Boris Johnson has been urged to appoint a Union tsar, move parts of Whitehall to the devolved nations and reform the system used for holding inter-governmental meetings in an as yet unpublished report on devolution, we can reveal.
The prime minister, who proclaimed himself “minister for the union” upon taking office last year, has been advised to appoint a “very senior Cabinet minister” to oversee the “operational arm” of four nation relations.
Whitehall policymakers should also be decamped from London to Scotland, Wales and Northern Ireland to ensure “policy takes into account the differences within the country”.
The recommendations are just some of the 40 contained in the Dunlop Review, which has been lying on the prime minister’s desk for eight months.
The review, which was set up by Theresa May last July, was tasked with investigating how the Union could be strengthened after MPs concluded relations had “broken down” between the UK and Scottish Government.
A Westminster source, who has seen the review, said: “It examines how you change the mindset in Whitehall, how you get the big departments putting at the forefront of their mind the impact of their policies on the Union as a whole.
“It suggests policy officials should not cluster in Whitehall and recommends moving them out to the devolved nations to engage directly with stakeholders across the country.”
The review, we have been told, makes clear that “there should be a very senior cabinet minister, in the top echelons of the government, close to the prime minister” overseeing union relations.
The fact Mr Johnson added “minister for the union” to his job title is not enough, we have been told.
“Yes, the prime minister has said he is the minister for the union but then you need the operational arm”, a source told us.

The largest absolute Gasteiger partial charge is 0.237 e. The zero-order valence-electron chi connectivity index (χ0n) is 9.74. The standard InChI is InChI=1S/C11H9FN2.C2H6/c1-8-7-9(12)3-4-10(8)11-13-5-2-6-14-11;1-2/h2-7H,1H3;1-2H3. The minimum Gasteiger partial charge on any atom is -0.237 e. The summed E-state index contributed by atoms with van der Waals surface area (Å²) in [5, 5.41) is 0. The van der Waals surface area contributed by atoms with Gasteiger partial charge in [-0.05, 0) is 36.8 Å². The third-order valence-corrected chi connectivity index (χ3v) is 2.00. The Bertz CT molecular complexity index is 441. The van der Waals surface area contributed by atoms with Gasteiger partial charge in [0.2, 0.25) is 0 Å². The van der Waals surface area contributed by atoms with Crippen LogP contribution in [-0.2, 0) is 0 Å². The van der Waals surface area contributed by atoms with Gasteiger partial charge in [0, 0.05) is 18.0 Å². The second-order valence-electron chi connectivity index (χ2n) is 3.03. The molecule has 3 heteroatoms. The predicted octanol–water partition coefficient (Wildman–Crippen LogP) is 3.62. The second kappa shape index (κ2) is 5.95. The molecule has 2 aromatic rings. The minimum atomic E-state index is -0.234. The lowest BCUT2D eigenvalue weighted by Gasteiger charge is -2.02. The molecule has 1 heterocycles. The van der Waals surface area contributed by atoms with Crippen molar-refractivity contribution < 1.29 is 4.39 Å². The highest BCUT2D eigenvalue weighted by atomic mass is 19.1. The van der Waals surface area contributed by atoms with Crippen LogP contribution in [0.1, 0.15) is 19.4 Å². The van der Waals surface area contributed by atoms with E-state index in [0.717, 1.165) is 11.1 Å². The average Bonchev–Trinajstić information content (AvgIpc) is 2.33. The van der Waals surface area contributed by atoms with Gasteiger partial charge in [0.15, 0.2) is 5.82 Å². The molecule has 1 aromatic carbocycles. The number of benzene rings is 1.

The review also spells out that intergovernmental relations “need to be more of a joint endeavour”.
“It needs to be a much more front-footed forum where areas of common interest are actually taken forward together. How do we improve productivity, how do we reduce carbon emissions? These are common issues,” a source said.
The recommendations, if implemented in full, will “help to change the mindset of the government to make it more union conscious”, we have been told.
The decision not to publish the review, which was completed in November, in full has been described as “perplexing” as elements of it are already being implemented.
As per the review, Mr Johnson, for example, set up a Cabinet sub-committee headed by Aberdeen-born Cabinet Office Minister Michael Gove and Chancellor Rishi Sunak with the task of drawing up policies to boost the UK.
Tory MP William Wragg, chairman of the Commons constitutional affairs committee, last week said the review should be published as there are “serious questions about the effectiveness of existing mechanisms for consulting and co-ordinating on policy”.
A UK Government spokesperson said: “The government is grateful for the work that Lord Dunlop has undertaken and is carefully considering his report.”